Medicinal importance of fungal b-(1/3), (1/6)-glucans
Non-cellulosic b-glucans are now recognized as potent immunological activators, and some are used clinically in China and Japan. These b-glucans consist of a backbone of glucose residues linked by b-(1/3)-glycosidic bonds, often with attached side-chain glucose residues joined by b-(1/6) linkages. The frequency of branching varies. The literature suggests b-glucans are effective in treating diseases like cancer, a range of microbial infections, hypercholesterolaemia, and diabetes. Their mechanisms of action involve them being recognized as non-self molecules, so the immune system is stimulated by their presence. Several receptors have been identiﬁed, which include: dectin-1, located on macrophages, which mediates b-glucan activation of phagocytosis and production of cytokines, a response coordinated by the toll-like receptor-2. Activated complement receptors on natural killer cells, neutrophils, and lymphocytes, may also be associated with tumour cytotoxicity. Two other receptors, scavenger and lactosylceramide, bind b-glucans and mediate a series of signal pathways leading to immunological activation.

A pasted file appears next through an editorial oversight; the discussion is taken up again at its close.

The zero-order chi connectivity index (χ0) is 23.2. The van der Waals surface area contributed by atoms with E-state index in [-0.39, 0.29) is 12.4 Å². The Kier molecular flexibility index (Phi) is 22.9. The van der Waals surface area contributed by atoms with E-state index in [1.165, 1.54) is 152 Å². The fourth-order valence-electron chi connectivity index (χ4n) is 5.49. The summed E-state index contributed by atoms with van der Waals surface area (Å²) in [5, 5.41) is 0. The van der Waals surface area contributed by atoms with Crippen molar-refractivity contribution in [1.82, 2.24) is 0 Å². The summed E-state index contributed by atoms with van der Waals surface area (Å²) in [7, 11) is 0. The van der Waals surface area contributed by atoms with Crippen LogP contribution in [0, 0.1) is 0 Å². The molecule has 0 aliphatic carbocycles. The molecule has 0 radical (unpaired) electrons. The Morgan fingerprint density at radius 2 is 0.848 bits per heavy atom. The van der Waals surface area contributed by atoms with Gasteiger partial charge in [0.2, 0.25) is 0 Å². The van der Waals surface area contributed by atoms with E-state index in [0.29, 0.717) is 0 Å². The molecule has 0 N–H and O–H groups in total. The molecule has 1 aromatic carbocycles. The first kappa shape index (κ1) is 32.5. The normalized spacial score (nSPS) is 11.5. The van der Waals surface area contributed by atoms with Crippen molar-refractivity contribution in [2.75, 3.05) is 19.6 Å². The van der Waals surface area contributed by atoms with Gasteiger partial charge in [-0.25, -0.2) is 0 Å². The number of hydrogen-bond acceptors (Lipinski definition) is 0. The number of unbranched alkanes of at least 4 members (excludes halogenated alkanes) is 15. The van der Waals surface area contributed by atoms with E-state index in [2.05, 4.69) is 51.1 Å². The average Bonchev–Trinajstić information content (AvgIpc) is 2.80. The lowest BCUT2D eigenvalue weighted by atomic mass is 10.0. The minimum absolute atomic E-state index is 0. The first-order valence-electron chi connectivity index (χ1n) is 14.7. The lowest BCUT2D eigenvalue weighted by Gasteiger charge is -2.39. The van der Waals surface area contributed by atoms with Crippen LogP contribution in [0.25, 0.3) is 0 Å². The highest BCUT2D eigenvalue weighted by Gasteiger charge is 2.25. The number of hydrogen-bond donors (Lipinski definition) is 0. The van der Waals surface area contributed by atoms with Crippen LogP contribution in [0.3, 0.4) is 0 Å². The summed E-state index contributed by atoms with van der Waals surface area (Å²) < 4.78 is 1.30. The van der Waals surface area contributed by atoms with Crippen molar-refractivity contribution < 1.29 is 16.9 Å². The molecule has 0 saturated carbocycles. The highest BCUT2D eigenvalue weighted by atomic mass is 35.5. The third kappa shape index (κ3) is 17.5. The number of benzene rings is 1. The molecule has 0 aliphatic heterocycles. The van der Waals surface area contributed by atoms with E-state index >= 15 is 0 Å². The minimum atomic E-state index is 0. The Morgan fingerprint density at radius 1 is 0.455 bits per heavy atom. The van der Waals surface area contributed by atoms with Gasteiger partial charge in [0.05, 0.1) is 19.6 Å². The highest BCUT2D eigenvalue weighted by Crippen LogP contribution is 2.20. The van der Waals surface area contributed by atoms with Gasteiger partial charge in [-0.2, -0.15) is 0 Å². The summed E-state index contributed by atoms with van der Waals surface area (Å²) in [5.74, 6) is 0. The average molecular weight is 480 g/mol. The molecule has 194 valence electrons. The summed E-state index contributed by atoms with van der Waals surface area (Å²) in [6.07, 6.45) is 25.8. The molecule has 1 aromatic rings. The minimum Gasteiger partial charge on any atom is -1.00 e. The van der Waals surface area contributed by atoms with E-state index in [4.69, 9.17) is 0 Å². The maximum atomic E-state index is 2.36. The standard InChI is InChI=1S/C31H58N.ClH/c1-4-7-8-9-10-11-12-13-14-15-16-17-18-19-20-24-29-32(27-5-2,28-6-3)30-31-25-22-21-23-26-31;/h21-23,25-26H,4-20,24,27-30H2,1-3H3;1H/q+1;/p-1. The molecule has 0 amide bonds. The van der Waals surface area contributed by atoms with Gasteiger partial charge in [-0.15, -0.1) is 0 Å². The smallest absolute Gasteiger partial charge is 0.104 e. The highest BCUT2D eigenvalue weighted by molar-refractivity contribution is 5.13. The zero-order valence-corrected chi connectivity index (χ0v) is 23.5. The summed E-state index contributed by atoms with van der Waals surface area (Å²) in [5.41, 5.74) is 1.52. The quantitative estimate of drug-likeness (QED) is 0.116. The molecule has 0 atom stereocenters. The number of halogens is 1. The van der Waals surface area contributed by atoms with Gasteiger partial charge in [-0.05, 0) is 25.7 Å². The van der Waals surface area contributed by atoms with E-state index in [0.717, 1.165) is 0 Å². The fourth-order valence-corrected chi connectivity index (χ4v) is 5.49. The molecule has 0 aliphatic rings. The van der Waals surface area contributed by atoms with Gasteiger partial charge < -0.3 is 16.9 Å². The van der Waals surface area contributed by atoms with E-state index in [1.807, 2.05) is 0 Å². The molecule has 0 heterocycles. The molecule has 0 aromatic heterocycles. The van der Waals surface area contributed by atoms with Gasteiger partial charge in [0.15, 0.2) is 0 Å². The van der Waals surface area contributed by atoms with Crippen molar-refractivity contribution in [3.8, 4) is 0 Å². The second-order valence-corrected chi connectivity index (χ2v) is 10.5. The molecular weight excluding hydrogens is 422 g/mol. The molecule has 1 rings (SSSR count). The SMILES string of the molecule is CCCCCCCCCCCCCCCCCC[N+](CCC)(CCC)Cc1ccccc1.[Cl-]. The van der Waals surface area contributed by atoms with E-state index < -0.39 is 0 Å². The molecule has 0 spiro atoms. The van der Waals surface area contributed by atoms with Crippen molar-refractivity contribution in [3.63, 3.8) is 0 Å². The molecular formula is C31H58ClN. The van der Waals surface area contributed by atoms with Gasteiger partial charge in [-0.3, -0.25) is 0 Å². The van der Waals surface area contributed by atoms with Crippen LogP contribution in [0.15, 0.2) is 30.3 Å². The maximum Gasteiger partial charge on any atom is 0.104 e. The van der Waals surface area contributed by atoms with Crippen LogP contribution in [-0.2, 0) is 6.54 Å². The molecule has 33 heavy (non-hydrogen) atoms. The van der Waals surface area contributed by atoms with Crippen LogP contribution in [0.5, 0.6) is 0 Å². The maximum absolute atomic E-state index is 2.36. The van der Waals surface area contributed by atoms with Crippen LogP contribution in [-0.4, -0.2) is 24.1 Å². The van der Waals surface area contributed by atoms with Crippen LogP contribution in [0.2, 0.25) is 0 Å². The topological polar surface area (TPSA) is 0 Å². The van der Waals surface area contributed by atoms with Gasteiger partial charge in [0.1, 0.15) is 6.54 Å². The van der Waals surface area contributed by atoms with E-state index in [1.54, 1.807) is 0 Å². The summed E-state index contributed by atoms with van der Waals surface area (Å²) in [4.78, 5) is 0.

Structurally different b-glucans appear to have different afﬁnities toward these receptors and thus generate markedly different host responses. However, the published data are not always easy to interpret as many of the earlier studies used crude b-glucan preparations with, for the most part, unknown chemical structures. Careful choice of b-glucan products is essential if their beneﬁts are to be optimized, and a better understanding of how b-glucans bind to receptors should enable more efﬁcient use of their biological activities
Click here to view the full study in Mycological Research 111 (2007) 635–652.